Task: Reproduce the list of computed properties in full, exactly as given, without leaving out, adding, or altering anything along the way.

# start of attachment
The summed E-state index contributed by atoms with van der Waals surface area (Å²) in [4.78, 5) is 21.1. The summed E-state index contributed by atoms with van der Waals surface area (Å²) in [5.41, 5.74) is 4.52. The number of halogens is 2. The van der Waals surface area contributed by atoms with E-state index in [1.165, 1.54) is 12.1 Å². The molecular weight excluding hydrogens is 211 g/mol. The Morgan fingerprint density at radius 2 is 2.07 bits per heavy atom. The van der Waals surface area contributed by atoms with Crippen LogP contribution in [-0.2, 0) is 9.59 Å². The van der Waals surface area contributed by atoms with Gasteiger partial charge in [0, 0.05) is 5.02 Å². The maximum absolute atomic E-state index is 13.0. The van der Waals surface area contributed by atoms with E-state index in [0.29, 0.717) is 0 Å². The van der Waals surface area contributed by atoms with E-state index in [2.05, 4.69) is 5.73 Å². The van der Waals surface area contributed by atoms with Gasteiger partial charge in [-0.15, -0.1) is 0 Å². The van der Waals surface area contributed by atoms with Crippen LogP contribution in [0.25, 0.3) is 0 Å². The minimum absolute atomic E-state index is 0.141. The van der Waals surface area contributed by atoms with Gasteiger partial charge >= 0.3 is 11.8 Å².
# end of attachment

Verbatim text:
The summed E-state index contributed by atoms with van der Waals surface area (Å²) in [4.78, 5) is 21.1. The summed E-state index contributed by atoms with van der Waals surface area (Å²) in [5.41, 5.74) is 4.52. The number of halogens is 2. The van der Waals surface area contributed by atoms with E-state index in [1.165, 1.54) is 12.1 Å². The molecular weight excluding hydrogens is 211 g/mol. The Morgan fingerprint density at radius 2 is 2.07 bits per heavy atom. The van der Waals surface area contributed by atoms with Crippen LogP contribution in [-0.2, 0) is 9.59 Å². The van der Waals surface area contributed by atoms with Gasteiger partial charge in [0, 0.05) is 5.02 Å². The maximum absolute atomic E-state index is 13.0. The van der Waals surface area contributed by atoms with E-state index in [0.29, 0.717) is 0 Å². The van der Waals surface area contributed by atoms with E-state index in [2.05, 4.69) is 5.73 Å². The van der Waals surface area contributed by atoms with Gasteiger partial charge in [-0.15, -0.1) is 0 Å². The van der Waals surface area contributed by atoms with Crippen LogP contribution in [0.25, 0.3) is 0 Å². The minimum absolute atomic E-state index is 0.141. The van der Waals surface area contributed by atoms with Gasteiger partial charge >= 0.3 is 11.8 Å².